What you need to know
- New figures show that people who were given an Apple Watch moved as much as 51% more than before.
- Insurance firm AIA gave Apple Watches to members of its AIA Vitality program.
- People who moved the most saved on their monthly Apple Watch payments.
A health insurance company that gives people Apple Watches says that its numbers show as much as a 51% increase in physical activity among wearers.
An AIA Australia report shows that over 50s increased their physical activity by an average of 51% when they were wearing an Apple Watch. The overall increase across all age groups was a still-impressive 35%, according to the insurer.
AIA Australis offers those who take out the AIA Vitality program the chance to bag an Apple Watch. If people meet movement goals the payments for their new watch shrink, possibly as far as making the wearable free. That does raise the question of whether the movement was thanks to the Apple Watch's presence or simply an indicator of how much people will move around if it means getting something for free.
However, the why doesn't really matter so long as people are moving — and presumably reducing the claims made to AIA in the process.
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Oliver Haslam has written about Apple and the wider technology business for more than a decade with bylines on How-To Geek, PC Mag, iDownloadBlog, and many more. He has also been published in print for Macworld, including cover stories. At iMore, Oliver is involved in daily news coverage and, not being short of opinions, has been known to 'explain' those thoughts in more detail, too.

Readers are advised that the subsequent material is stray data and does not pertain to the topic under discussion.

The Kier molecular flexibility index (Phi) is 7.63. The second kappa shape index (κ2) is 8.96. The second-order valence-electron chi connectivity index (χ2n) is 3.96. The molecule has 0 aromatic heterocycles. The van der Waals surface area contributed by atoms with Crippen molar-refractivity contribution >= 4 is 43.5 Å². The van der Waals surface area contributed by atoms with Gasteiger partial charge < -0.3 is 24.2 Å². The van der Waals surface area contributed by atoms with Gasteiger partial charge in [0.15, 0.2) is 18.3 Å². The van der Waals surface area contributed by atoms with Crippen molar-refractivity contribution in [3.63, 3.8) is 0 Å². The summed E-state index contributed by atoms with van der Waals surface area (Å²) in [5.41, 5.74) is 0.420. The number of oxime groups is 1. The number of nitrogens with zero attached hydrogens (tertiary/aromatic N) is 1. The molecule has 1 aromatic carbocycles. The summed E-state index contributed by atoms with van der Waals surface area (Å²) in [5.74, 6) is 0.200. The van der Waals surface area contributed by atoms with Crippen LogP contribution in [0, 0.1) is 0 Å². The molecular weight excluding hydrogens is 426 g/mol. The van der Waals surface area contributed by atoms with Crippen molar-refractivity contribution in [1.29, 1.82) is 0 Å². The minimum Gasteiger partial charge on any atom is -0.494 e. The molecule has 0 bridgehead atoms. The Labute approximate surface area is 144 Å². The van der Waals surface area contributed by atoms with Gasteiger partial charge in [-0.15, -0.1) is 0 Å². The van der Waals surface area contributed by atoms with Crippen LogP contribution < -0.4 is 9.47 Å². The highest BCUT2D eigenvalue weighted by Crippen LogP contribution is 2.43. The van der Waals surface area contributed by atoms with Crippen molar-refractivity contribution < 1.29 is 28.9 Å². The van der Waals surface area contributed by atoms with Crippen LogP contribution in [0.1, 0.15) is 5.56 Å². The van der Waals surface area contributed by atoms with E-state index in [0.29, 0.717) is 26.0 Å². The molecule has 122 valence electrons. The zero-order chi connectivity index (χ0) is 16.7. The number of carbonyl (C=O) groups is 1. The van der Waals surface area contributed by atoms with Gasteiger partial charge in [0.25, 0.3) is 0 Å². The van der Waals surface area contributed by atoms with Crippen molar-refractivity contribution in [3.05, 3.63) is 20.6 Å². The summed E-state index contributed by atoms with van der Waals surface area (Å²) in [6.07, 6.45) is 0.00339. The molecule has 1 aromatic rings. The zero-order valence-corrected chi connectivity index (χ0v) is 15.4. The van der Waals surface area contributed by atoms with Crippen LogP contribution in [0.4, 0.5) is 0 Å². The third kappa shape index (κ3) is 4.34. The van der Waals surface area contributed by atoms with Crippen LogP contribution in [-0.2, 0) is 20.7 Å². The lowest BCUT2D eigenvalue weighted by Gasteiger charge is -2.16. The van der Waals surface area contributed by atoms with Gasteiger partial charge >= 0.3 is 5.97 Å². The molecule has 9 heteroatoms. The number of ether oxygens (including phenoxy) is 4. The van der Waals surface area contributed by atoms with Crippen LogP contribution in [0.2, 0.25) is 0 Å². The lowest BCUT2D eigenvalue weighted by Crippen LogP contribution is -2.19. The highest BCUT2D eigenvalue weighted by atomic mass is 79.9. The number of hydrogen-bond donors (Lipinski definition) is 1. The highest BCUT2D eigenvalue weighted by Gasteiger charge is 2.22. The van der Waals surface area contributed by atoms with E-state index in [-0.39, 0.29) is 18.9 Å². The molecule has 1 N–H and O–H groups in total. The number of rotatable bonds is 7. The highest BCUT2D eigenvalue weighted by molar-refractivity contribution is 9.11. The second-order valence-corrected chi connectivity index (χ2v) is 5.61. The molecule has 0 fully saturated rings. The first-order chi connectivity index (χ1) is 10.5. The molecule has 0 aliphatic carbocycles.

Having grown up using PCs and spending far too much money on graphics card and flashy RAM, Oliver switched to the Mac with a G5 iMac and hasn't looked back. Since then he's seen the growth of the smartphone world, backed by iPhone, and new product categories come and go. Current expertise includes iOS, macOS, streaming services, and pretty much anything that has a battery or plugs into a wall. Oliver also covers mobile gaming for iMore, with Apple Arcade a particular focus. He's been gaming since the Atari 2600 days and still struggles to comprehend the fact he can play console quality titles on his pocket computer.